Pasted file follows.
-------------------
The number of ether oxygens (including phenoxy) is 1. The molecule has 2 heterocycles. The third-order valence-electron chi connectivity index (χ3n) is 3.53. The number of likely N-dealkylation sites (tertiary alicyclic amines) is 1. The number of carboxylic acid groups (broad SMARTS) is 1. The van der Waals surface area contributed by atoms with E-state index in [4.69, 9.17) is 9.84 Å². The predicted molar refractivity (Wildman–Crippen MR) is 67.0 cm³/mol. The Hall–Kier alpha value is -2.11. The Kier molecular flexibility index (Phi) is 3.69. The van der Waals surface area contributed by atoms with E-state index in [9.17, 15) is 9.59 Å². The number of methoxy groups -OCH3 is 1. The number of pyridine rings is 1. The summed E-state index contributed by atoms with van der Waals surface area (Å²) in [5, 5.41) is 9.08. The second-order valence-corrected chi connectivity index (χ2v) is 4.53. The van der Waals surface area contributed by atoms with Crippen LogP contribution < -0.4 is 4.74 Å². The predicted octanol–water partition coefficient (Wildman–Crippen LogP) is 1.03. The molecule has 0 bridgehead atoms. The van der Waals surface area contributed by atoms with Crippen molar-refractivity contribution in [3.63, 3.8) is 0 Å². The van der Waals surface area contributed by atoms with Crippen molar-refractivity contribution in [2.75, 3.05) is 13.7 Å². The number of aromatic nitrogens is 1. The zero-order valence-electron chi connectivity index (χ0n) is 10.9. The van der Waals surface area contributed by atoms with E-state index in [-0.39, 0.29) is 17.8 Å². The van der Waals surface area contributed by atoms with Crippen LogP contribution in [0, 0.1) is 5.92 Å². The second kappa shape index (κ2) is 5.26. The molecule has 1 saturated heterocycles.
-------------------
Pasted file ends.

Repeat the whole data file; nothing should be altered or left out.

The number of ether oxygens (including phenoxy) is 1. The molecule has 2 heterocycles. The third-order valence-electron chi connectivity index (χ3n) is 3.53. The number of likely N-dealkylation sites (tertiary alicyclic amines) is 1. The number of carboxylic acid groups (broad SMARTS) is 1. The van der Waals surface area contributed by atoms with E-state index in [4.69, 9.17) is 9.84 Å². The predicted molar refractivity (Wildman–Crippen MR) is 67.0 cm³/mol. The Hall–Kier alpha value is -2.11. The Kier molecular flexibility index (Phi) is 3.69. The van der Waals surface area contributed by atoms with E-state index in [9.17, 15) is 9.59 Å². The number of methoxy groups -OCH3 is 1. The number of pyridine rings is 1. The summed E-state index contributed by atoms with van der Waals surface area (Å²) in [5, 5.41) is 9.08. The second-order valence-corrected chi connectivity index (χ2v) is 4.53. The van der Waals surface area contributed by atoms with Crippen LogP contribution < -0.4 is 4.74 Å². The predicted octanol–water partition coefficient (Wildman–Crippen LogP) is 1.03. The molecule has 0 bridgehead atoms. The van der Waals surface area contributed by atoms with Crippen molar-refractivity contribution in [3.63, 3.8) is 0 Å². The van der Waals surface area contributed by atoms with Crippen molar-refractivity contribution in [2.75, 3.05) is 13.7 Å². The number of aromatic nitrogens is 1. The zero-order valence-electron chi connectivity index (χ0n) is 10.9. The van der Waals surface area contributed by atoms with E-state index in [-0.39, 0.29) is 17.8 Å². The van der Waals surface area contributed by atoms with Crippen LogP contribution in [0, 0.1) is 5.92 Å². The second kappa shape index (κ2) is 5.26. The molecule has 1 saturated heterocycles.